Burtch Dilemma

We asked young adult readers about their opinions on the Burtch land controversy and a lot of them told us they did not know what or where Burtch even is — or who is even fighting for it.

Some readers complained about a perceived lack of co-operation between councils and the example that is being set.

It seems that the younger generation doesn’t care. Maybe because they don’t benefit either way or maybe their apathy is symptomatic of all post-millennials, but who gets to plant crops on top of the old jail isn’t the hottest topic right now. Everyone seems too busy with more importnat things like Snapchat or Instagram.

Also, it’s a very difficult subject to discuss.

Here on Six Nations, views on the Elected System versus the Traditional ways are deeply entrenched with rhetoric and dogma. Facts are not important in these discussions. We have learned to identify as either “us guys” or “yous guys” as they say in the local idiom.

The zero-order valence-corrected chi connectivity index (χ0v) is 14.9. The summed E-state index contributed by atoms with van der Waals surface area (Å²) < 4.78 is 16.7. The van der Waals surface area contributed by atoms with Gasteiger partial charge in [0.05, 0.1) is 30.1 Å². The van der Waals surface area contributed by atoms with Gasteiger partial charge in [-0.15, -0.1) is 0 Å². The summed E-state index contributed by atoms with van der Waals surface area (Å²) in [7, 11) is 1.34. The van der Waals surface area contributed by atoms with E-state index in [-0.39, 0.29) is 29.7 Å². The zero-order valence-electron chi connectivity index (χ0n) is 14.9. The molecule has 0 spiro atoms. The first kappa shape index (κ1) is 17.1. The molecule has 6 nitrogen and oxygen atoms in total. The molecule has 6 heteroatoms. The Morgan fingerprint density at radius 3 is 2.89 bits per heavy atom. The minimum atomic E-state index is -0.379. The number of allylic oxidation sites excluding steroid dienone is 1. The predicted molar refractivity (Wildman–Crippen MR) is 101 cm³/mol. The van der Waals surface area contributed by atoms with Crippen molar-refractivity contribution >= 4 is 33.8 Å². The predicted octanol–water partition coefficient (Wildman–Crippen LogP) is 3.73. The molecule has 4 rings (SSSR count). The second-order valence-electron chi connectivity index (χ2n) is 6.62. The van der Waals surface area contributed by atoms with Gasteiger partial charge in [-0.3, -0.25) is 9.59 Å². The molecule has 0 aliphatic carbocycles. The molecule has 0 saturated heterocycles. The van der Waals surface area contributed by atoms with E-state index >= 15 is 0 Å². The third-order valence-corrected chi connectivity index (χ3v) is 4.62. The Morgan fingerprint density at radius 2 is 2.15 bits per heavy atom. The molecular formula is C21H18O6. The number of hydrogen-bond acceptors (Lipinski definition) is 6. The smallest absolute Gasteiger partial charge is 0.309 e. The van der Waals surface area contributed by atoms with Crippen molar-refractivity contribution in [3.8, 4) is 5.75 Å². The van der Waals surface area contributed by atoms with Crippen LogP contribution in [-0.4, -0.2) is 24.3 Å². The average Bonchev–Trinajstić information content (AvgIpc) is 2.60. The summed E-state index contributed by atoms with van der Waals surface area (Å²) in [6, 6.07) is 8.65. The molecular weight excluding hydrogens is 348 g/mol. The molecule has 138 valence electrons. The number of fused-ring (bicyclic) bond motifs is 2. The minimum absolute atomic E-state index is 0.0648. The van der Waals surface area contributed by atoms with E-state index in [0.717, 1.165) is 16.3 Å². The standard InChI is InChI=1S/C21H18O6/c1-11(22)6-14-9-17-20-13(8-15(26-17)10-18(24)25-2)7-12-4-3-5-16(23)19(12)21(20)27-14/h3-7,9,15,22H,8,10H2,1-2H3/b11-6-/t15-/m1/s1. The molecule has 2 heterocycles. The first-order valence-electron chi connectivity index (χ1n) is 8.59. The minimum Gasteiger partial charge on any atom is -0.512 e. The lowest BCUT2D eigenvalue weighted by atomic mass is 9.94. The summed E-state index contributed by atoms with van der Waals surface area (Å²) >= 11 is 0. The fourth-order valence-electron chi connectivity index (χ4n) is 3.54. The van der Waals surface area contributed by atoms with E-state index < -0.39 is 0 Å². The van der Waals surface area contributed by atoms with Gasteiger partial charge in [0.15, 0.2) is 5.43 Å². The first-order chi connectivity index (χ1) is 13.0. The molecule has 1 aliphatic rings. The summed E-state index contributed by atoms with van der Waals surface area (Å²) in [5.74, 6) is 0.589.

Even today the U.S./Canadian border is inconveniencing our ancient family connections. Our nations have been suffering ever since the colonizing masters began programming us as Indians, compartmentalizing us on reserves and purposefully disconnecting us from one another.

Now Canada has created a false dilemma by forcing the people of Six Nations to choose between councils. With HDI now in charge of the Onondaga Longhouse it feels like we are being forced to choose between the old band council and the new one. Are there any 3rd options?

Imagine what a Six Nations wide referendum on the Burtch lands would look like. Why do we have to choose between one farmer over the other? Are we willing to explore other non-farming options that could provide a greater benefit for everyone on Six Nations?

The Mohawks of Tyendinaga have their own airport, for example. Maybe Six Nations could use its very own airport on Burtch as an exercise of sovereignty. For purposes of national security we should have jurisdiction over our own airspace as well as land and water.

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